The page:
As legislators tackle Oklahoma's worst budget crisis in modern history, they must "wield the budget knife carefully with clinical precision," Gov. Brad Henry said today.
"We cannot balance the budget at the expense of the most vulnerable among us," Henry said to members of the House and Senate, kicking off a session that will run through late May.
Making his last scheduled address to both chambers of the Republican-led Legislature, the Democratic governor, according to a final draft of his speech, reminded lawmakers that Oklahomans daily depend on state agencies: Teachers instruct children, road crews maintain highways — and keep them clear of snow and ice during winter storms such as the one that struck the state last week — and state troopers and correctional officers keep the state safe.
"As we respond to this fiscal storm, we must keep the needs of these hardworking Oklahomans at the forefront," Henry said. "At no time is that more urgent than now, during economic distress, when people increasingly must turn to us for help."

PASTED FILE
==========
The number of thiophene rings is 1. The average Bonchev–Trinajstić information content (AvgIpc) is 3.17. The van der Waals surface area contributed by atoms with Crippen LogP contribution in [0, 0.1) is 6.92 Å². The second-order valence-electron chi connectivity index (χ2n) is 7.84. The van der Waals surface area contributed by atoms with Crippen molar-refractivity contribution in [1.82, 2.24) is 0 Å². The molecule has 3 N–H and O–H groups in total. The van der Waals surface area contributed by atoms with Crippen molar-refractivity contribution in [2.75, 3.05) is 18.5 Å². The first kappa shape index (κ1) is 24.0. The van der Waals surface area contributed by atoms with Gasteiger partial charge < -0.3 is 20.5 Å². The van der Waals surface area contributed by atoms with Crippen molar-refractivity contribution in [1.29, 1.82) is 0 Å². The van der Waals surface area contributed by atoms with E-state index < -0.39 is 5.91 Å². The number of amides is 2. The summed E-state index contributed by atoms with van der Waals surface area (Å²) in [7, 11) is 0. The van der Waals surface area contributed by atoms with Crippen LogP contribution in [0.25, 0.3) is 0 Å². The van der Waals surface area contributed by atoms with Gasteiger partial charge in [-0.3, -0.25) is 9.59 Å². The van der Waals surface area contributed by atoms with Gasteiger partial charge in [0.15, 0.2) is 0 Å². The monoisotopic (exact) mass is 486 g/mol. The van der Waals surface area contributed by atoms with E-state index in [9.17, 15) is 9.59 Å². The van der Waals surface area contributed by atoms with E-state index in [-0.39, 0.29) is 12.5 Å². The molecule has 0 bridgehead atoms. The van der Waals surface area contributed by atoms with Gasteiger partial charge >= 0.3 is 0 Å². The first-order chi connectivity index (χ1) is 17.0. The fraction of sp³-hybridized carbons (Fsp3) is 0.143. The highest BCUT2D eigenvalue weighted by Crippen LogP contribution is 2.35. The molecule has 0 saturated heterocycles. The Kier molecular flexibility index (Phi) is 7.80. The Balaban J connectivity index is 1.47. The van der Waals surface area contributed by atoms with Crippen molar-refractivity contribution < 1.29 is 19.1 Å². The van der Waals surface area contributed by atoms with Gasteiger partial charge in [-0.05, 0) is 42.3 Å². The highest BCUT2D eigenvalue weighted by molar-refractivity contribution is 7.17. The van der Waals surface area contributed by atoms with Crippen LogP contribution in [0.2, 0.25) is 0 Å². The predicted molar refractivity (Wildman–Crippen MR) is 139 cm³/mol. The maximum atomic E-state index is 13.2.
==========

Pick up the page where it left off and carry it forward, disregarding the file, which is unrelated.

Henry, who is serving his eighth and last year as governor, said the "economic storm that has seized our nation has also battered Oklahoma."
Revenues for the state have come in 25.6 percent below estimates for the first six months of this fiscal year, which started July 1.
Estimates call for legislators to have about $1.3 billion less to appropriate this year compared to last year. Available money in the state's savings account and remaining federal stimulus funds will help deal with the deficit, but cuts still will be needed to approve a balanced budget as required by the state's constitution.
Henry told legislators about his first year in office in 2003, when most of the lawmakers listening weren't serving at the state Capitol, and how he and legislators came together to deal with a $700 million shortfall with little money in reserves.
"Together, we made hard choices, weathered the storm and emerged even stronger," Henry said.
Henry asked legislators to work together and leave out political rhetoric — especially in this election year.